|Towards Hartlebury||Towards Shrewsbury|
|Hartlebury (3 miles)|| Bewdley (2½ miles)|
via Burlish Halt (from 1930)
Stourport Station was located 3 miles from Hartlebury and 37¾ miles from Shrewsbury. It was considered one of the principal stations on the line, with two platforms and a passing loop from opening in 1862 as well as a small goods yard and goods shed. The station building was almost identical to those at Bewdley and Buildwas. The location of the station just a short way north of the town made it perhaps the most convenient of the Severn Valley Railway’s stations relative to the town it served.
Stourport station was officially renamed 'Stourport-on-Severn' in 1934, possibly to avoid confusion with nearby Stourbridge.
The Shropshire & Worcestershire Electric Power Co built a power station at Stourport after the First World War. However a direct rail connection to the Severn Valley Railway was only opened in 1940, coal deliveries before then being mainly via the River Severn or the Staffordshire & Worcestershire Canal. Once opened, the rail connection remained until January 1981, prolonging the life of the southern end of the Severn Valley Railway.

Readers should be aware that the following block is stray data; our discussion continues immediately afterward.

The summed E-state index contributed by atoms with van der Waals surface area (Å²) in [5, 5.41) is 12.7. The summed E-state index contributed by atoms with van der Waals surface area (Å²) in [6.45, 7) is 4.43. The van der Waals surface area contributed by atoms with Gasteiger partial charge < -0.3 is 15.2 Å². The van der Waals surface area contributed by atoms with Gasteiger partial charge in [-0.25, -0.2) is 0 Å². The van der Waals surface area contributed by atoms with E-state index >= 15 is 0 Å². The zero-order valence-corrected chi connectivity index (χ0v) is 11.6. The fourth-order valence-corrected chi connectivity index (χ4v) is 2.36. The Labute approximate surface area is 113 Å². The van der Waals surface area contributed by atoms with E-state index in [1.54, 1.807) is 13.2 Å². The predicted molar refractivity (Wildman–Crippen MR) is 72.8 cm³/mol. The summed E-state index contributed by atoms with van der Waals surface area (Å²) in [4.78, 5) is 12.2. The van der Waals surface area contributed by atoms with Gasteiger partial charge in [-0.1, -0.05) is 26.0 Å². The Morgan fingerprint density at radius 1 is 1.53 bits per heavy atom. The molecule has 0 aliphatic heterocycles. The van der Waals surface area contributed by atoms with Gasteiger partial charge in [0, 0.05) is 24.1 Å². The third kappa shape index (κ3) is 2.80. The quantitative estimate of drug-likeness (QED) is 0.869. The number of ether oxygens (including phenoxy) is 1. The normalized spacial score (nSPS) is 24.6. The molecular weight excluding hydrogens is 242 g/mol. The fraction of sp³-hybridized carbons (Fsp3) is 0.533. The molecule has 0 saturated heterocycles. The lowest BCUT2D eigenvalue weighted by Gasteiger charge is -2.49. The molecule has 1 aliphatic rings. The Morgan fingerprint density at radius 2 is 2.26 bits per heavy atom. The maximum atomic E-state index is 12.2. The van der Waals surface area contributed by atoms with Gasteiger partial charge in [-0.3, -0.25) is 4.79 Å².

The extract from Ordnance Survey Map SO87, surveyed 1938 - 1949, published 1951, shows the branch line between Stourport Power Station (bottom) and Stourport Station (marked ‘Sta’). The line continues northwards towards Burlish Halt (top).
The area formerly occupied by the station is now part of a housing estate.
The town of Stourport
The origins of the Worcestershire town of Stourport date back to the completion of the Staffordshire & Worcestershire Canal in 1771. In that year John Wesley described Stourport as a "well-built village", but following the opening of the canal for trade in 1772 the village quickly grew into a town based around the large canal basins that served as the ‘port’, reaching a population of 1,300 by 1795.
The early growth of Stourport saw a corresponding decline in the fortunes of Bewdley as a port. However further significant growth of Stourport was effectively ended by the opening of the Worcester and Birmingham Canal in 1816. This provided a direct link between the two towns.
The Severn Valley Railway, John Marshall